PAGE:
All airlines seek to provide positive, progressive learning opportunities over the pilot’s career. Companies providing EFB flight replay aim to achieve common goals: improve the effectiveness and efficiency of training, strengthen pilot performance, harmonize skill levels across the pilot community, and, ultimately, improve flight safety. The immediate, objective and factual replay provides pilots with a better understanding of their own performance from the perspective of both pilot flying and pilot monitoring. The ability to review the flight in a dynamic, near real-time, self-facilitated manner, versus the traditional static means of delivery, creates a data/ technological-driven opportunity to enhance not only pilot performance, compliance and safety, but also that of the airlines themselves.


All Nippon Airways and Ryanair already incorporate EFB flight replay systems into their programs and consider the capability as beneficial and a natural progression to existing safety, operational and training processes. Soon after introducing EFB flight replay capability into the airline, Ryanair noted positive feedback from its pilots, who welcomed the innovative means and opportunities for feedback, self-assessment, knowledge transfer and reinforcement of standard operating procedures and shared mental models.


CEFA AMS aims for pilot empowerment; this is a breakthrough technology:


  • for better communication with the traditional flight safety (both are in possession of the same data)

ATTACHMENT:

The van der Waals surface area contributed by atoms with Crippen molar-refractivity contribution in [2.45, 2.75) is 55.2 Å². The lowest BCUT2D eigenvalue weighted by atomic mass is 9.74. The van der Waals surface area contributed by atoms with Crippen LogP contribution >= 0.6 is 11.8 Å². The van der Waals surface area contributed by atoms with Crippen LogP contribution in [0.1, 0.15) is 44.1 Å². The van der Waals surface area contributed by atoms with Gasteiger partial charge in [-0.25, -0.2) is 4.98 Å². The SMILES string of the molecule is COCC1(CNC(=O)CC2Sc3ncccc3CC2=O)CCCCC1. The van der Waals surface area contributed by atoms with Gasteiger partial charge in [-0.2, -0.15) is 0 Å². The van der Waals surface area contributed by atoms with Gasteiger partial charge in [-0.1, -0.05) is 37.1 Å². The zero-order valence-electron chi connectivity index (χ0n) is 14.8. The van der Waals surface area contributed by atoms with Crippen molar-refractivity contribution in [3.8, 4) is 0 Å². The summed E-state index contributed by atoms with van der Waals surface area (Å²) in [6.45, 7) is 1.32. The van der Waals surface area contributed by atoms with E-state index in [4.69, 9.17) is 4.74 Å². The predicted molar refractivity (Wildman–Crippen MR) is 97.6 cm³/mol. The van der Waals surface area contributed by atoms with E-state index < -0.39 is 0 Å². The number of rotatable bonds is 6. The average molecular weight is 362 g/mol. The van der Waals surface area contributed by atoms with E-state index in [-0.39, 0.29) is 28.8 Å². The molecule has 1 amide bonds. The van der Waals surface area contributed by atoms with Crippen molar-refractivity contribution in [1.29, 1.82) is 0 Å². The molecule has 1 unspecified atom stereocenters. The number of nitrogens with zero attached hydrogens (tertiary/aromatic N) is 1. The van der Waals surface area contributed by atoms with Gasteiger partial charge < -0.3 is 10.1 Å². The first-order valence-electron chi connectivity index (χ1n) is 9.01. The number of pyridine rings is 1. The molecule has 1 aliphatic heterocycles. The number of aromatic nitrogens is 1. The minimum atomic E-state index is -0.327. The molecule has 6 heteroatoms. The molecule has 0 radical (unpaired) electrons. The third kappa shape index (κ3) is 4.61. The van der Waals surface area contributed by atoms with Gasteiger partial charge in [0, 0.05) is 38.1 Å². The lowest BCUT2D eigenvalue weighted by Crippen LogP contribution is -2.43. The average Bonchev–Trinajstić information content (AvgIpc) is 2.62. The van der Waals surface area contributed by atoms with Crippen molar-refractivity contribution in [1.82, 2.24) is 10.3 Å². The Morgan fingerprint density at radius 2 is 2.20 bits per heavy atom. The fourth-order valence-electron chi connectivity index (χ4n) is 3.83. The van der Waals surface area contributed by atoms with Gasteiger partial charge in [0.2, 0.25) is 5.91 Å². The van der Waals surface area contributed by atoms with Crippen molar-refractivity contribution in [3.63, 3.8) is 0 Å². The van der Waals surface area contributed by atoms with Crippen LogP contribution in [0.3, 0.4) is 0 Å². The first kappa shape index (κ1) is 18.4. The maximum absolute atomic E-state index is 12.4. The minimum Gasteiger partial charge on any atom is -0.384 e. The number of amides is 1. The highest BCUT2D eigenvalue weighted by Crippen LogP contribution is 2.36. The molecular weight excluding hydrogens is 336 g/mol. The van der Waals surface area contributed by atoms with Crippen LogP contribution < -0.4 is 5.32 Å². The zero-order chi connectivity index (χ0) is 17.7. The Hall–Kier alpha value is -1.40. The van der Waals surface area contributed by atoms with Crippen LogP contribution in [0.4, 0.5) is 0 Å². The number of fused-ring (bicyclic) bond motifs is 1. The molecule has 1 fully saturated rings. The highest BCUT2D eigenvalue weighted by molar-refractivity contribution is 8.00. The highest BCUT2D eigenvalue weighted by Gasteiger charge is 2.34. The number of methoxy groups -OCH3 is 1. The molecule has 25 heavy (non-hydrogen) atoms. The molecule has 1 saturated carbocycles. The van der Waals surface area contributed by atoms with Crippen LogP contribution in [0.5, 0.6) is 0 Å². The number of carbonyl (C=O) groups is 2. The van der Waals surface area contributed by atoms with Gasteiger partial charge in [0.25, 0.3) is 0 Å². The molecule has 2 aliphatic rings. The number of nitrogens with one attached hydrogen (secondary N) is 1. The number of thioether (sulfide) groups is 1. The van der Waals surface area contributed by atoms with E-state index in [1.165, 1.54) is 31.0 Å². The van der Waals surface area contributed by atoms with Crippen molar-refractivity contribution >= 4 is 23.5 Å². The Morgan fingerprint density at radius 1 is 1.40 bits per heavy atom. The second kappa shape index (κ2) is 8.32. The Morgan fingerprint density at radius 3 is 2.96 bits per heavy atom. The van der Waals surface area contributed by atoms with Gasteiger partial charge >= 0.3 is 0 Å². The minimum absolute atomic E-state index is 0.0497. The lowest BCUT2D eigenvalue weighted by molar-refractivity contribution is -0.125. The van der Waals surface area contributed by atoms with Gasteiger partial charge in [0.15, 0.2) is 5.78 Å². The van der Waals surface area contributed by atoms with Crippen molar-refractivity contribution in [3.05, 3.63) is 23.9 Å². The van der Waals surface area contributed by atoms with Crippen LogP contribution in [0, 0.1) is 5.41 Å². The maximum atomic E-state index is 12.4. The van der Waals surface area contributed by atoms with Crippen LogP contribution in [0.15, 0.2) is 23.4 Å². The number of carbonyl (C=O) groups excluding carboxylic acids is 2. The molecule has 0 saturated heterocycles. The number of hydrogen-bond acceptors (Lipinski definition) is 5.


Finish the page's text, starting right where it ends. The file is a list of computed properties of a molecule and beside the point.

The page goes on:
• enabling pilots to understand their performances and energy management; an easy way to aim for fuel-saving without any pressure from the company.
  • allowing to understand processes or situations that were difficult to understand during the dynamic of the flight
  • which is constantly evolving as our new customers bring some new constructive ideas. Our second philosophy is “design for change,” we adapt or develop new features to fit your own needs better.



This subject will be part of the IASS 2021, don’t miss on September 22 Session 4 – Learning From All Operations: Expanding the Field of Vision to Improve Aviation Safety

In an increasingly interconnected and complex aviation system, it is imperative to learn not only from things that rarely go wrong but also from things that go right. Data collection needs to expand from a focus on hazardous events to analysis of routine operational data. The Foundation believes it is time for a fundamental shift to learn from all operations and events — not just from those that are unwanted.

How are we supporting – the sharing of exchanged ideas and best practices?


  • James Kwasny, LOSA Program Coordinator, Allied Pilots Association, American Airlines
  • First Officer Bogomir Glavan, Pilot, American Airlines
  • Aidan Murray, Chief Pilot, Ryanair
  • Antonio Licu, BSc, MSc, Head of Operational Safety, SQS and Integrated Risk Management Unit, EUROCONTROL
  • Riccardo Patriarca, BSc, MSc, PhD, Researcher, Department of Mechanical and Aerospace Engineering, Sapienza University of Rome (Italy)


Moderated by Mr. Tzvetomir Blajev, Director Europe and Global Operational Safety, Flight Safety Foundation


For more information about CEFA AMS, click here

For other articles on our blog, click here

For a demo, contact us